Toronto

Portions of York Memorial Collegiate Institute to be excavated after 6-alarm fire tears through building

Heavy excavation equipment will make its way to York Memorial Collegiate Institute Wednesday morning so that fire crews can look deep inside the historic building for anyhing that may still be smouldering more than 24 hours after fire first broke out there.

Exact amount of damage still not clear, investigators to assess what caused flames to break out again

A collapsed exterior wall is seen here as firefighters battle a fire at York Memorial Collegiate Institute in Toronto. (Tijana Martin/The Canadian Press)

Heavy excavation equipment will make its way to York Memorial Collegiate Institute Wednesday morning so that fire crews can look deep inside the historic building for anything that may still be smouldering more than 24 hours after fire first broke out there.

In an update to reporters Tuesday evening, Toronto Fire Chief Matthew Pegg said crews had made "very significant progress" fighting the blaze but that the scene remained an active one.

A limited crew will remain at the building overnight ahead of the arrival of the heavy equipment, he said, thanking all those who worked to battle the fire so far.

"It's been a tough day," said Pegg. "Our crews are really tired but we're making good headway." 

Several schools in the area of Eglinton Avenue West and Keele Street were evacuated Tuesday as thick black smoke continued to pour from the school. The building was on fire for the second time in two days after a blaze broke out in the early hours of Tuesday morning — just a few hours after a fire at the school was believed to be under control.

The fire, which was called in by fire crews at about 3:30 a.m. on Tuesday, was upgraded to a six-alarm fire as of 10:15 a.m. The number of alarms indicates how many trucks and firefighters have been deployed to the scene.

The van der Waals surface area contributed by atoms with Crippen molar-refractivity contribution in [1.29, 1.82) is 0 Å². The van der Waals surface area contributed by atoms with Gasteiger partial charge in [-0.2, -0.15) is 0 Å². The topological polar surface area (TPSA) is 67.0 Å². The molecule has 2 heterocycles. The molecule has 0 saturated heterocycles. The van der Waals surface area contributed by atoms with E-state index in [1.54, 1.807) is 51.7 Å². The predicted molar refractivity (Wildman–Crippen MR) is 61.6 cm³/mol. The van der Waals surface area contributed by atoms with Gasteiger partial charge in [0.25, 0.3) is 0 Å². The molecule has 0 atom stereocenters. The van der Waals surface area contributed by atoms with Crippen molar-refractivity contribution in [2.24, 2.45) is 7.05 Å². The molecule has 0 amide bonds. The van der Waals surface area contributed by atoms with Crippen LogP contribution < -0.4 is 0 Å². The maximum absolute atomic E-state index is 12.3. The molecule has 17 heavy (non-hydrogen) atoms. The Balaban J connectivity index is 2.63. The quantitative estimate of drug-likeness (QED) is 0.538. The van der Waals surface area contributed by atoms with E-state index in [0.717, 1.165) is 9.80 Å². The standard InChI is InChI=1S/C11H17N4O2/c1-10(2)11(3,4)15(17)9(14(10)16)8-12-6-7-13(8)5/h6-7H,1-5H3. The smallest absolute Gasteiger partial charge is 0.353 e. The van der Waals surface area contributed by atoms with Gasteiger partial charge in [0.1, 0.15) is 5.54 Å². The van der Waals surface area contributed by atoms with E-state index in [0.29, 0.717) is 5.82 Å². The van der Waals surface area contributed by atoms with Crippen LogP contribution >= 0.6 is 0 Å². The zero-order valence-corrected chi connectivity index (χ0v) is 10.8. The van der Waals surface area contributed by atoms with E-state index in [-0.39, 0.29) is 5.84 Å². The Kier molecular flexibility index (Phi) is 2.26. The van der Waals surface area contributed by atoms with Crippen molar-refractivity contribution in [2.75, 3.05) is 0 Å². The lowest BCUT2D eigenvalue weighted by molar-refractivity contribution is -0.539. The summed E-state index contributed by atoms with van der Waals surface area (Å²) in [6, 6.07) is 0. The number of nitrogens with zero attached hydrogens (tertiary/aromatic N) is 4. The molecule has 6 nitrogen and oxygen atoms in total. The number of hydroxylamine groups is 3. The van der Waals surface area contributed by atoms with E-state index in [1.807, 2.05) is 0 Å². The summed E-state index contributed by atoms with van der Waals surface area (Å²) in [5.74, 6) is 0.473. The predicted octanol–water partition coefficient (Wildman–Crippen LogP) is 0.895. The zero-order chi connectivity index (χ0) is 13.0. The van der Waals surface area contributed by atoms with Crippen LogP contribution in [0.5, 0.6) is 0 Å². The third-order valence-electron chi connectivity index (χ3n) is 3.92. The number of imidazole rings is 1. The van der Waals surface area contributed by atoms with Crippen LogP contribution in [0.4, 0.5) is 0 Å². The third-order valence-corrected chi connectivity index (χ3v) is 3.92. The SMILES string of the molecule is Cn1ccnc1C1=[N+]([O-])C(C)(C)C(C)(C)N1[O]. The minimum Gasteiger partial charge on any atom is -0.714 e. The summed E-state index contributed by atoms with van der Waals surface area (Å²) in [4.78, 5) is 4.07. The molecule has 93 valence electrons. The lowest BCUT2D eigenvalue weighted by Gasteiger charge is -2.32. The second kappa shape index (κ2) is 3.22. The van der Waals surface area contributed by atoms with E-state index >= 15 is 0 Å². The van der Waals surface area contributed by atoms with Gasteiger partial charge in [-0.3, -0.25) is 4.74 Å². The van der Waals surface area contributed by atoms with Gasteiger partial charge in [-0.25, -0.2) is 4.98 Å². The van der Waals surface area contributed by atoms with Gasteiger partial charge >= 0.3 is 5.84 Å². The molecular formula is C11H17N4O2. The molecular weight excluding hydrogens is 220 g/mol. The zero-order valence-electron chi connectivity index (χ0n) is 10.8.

York Memorial principal Donna Drummond teared up as she watched firefighters battle a six-alarm blaze at the school. 1:00

George Harvey Collegiate Institute, Silverthorn Community School and Keelesdale Junior Public School had been evacuated Tuesday due to smoke. Pegg announced on Twitter Tuesday evening that "it is now safe for anyone evacuated or displaced as a result of the Eglinton fire to reoccupy their homes / businesses."

The Toronto District School Board says classes at George Harvey along with York Memorial will be cancelled Wednesday and that air quality tests will continue through the night for the other schools, with the status of classes expected to be decided Wednesdsay morning.

A section of Eglinton Avenue West was also closed earlier in the morning. No injuries have been reported. 

First call came Monday afternoon

Fire crews were first called to the 90-year-old school on Monday afternoon, and the fire was believed to be in hand within a few hours. 

Toronto Fire Capt. David Eckerman says crews called a second alarm early Tuesday morning after doing heat checks in the school.